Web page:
What are we to make of this dog’s breakfast of a non-story promulgated solely to do ideological (along with some collateral personal) damage?

Not much, I’d say, or rather, we should take it as a warning of just how bankrupt the so-called progressive media has become. And here are a couple of little bijoux to be getting on with. First, Mollie Hemingway, who deserves some sort of medal for reading an advance copy of the Pogrebin-Kelly tome, notes on Twitter that the book includes a detail omitted in the Times’s ‘bombshell’. ‘The book notes, quietly, that the woman Max Stier named as having been supposedly victimized by Kavanaugh and friends denies any memory of the alleged event. Seems, I don’t know, significant.’ You think?

Then there is Max ‘Fresh Allegation’ Stier. Could he, asks The Federalist’s Sean Davis, be ‘the same Max Stier who was one of Clinton’s defense attorneys? Yes, yes it is.’

Really, wonders will never cease?

Since we’re walking down memory lane by looking back at the disgusting effort to destroy Brett Kavanaugh, it is worth reminding ourselves about what was at stake in that perverted effort to weaponize the nomination process for partisan ends. Kavanaugh himself summarized it eloquently. Dismissing as groundless ‘smears’ the cornucopia of allegations that had been fabricated like little ju ju dolls to destroy him, he went on to note that such evidence-free allegations not only ‘debase our public discourse,’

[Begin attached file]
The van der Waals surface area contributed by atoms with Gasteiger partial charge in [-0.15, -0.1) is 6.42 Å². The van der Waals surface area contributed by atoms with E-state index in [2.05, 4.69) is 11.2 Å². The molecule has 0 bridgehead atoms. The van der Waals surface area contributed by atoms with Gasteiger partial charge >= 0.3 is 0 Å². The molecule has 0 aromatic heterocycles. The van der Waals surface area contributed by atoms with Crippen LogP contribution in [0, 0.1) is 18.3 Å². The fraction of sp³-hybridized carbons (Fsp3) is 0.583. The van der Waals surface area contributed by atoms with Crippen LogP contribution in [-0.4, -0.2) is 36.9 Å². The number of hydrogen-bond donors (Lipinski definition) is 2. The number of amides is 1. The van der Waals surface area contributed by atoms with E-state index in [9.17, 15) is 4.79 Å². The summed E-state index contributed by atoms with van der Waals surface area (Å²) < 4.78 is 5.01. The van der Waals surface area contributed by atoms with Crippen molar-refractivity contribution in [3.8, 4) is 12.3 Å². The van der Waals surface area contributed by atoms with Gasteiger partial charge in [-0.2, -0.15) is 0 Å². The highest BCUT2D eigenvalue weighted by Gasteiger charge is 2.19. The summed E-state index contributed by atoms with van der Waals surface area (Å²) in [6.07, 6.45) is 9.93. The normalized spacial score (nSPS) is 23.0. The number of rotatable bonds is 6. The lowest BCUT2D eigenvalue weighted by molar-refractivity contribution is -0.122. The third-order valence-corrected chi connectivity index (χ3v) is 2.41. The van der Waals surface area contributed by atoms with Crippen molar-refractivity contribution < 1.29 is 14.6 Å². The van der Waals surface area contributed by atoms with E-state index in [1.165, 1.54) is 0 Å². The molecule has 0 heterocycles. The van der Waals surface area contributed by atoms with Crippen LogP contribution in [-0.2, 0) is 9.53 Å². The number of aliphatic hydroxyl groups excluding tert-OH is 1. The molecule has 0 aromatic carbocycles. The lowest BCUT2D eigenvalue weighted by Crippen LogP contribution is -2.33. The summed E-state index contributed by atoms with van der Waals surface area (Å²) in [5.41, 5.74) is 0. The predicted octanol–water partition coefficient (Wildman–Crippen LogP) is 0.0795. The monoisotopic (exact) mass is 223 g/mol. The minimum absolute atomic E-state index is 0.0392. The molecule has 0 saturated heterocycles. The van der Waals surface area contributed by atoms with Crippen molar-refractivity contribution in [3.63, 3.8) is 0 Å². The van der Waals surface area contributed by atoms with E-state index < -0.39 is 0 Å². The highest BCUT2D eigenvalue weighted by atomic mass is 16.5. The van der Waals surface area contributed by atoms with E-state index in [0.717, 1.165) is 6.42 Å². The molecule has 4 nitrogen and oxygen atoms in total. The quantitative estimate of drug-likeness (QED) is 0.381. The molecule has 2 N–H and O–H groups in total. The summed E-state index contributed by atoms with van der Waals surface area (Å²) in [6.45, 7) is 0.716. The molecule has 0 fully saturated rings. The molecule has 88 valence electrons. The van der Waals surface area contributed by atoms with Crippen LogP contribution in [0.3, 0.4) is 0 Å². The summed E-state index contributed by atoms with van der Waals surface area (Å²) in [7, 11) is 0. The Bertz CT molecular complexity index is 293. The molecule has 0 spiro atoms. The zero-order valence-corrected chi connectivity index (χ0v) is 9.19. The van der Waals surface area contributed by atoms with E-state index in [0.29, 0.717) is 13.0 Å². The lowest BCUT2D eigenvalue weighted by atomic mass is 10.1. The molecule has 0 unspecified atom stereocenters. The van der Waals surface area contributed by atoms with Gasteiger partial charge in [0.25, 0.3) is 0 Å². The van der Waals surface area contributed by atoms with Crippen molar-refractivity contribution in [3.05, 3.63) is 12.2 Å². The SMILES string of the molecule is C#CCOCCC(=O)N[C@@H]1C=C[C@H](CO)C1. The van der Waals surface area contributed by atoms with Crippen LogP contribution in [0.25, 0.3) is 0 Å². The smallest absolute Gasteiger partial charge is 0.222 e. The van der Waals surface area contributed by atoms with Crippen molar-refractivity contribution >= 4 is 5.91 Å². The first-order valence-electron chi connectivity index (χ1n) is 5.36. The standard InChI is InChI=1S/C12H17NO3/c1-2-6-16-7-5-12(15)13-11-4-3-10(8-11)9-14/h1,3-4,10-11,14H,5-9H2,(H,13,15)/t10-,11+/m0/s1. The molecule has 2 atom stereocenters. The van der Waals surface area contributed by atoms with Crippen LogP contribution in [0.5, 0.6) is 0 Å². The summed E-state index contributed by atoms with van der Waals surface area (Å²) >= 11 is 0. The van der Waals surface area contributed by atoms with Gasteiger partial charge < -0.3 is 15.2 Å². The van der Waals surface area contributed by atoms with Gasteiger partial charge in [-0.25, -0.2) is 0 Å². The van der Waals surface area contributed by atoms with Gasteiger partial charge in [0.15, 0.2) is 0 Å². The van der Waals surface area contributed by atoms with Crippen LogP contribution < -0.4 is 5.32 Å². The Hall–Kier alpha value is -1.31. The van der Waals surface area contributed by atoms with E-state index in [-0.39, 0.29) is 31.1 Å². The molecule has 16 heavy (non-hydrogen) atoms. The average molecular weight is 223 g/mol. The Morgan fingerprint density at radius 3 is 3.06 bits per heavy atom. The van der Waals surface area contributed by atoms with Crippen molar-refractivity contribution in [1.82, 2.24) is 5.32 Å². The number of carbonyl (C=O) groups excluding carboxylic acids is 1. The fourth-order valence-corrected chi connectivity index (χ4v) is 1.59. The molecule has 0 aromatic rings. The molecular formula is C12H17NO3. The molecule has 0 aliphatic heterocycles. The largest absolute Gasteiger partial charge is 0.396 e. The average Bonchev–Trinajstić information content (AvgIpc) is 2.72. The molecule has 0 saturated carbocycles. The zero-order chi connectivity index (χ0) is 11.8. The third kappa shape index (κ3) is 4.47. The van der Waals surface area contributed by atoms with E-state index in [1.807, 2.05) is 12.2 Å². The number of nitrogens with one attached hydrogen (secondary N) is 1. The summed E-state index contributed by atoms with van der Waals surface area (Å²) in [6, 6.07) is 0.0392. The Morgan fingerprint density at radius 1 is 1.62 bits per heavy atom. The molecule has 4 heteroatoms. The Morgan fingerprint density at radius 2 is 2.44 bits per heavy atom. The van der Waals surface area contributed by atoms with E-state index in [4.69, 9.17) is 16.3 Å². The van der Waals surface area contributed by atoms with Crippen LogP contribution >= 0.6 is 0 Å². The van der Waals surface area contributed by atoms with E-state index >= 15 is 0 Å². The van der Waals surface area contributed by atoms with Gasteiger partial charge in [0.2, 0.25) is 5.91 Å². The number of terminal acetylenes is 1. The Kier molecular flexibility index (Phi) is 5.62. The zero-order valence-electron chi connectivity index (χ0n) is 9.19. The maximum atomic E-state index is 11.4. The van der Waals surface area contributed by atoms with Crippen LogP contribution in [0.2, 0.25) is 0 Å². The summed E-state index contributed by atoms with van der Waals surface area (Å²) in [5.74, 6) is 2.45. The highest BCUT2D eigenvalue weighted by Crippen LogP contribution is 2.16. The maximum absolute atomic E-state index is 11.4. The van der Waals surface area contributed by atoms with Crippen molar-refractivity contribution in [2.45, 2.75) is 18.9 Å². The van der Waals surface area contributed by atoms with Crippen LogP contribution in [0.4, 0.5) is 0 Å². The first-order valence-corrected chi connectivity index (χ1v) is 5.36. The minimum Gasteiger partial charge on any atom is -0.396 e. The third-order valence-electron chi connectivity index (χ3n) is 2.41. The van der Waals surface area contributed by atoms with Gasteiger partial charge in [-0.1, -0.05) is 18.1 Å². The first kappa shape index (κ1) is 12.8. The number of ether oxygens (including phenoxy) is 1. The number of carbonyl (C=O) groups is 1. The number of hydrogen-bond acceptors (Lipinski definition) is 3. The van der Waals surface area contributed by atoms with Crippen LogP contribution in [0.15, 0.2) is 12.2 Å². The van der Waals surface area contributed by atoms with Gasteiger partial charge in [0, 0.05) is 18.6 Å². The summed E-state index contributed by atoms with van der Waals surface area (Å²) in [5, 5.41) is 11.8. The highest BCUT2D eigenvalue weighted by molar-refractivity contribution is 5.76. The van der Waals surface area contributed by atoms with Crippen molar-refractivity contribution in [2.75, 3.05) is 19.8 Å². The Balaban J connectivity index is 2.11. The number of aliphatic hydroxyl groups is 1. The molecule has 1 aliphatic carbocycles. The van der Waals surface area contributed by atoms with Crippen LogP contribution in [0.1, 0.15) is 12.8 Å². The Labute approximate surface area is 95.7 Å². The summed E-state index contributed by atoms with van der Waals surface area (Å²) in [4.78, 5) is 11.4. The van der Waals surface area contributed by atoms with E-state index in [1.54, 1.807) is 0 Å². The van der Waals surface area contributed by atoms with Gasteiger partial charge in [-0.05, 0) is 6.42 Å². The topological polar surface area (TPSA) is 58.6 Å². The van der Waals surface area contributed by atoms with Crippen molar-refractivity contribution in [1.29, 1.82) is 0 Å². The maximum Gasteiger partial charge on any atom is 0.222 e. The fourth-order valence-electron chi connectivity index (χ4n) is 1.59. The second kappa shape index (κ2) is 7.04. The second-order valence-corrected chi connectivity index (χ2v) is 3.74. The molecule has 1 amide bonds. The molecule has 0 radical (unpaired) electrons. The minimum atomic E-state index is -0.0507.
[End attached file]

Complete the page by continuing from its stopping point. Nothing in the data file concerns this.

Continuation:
‘they are also a threat to any man or woman who wishes to serve our country. Such grotesque and obvious character assassination — if allowed to succeed — will dissuade competent and good people of all political persuasions from service. As I told the committee during my hearing, a federal judge must be independent, not swayed by public or political pressure. That is the kind of judge I will always be. I will not be intimidated into withdrawing from this process. The coordinated effort to destroy my good name will not drive me out. The vile threats of violence against my family will not drive me out. The last-minute character assassination will not succeed.’

God bless Brett Kavanaugh. And shame, shame on The New York Times and its sweaty minions for abetting the revival of this grotesque calumny.

See the full story of A fresh assassination of Brett Kavanaugh’s character on Spectator USA.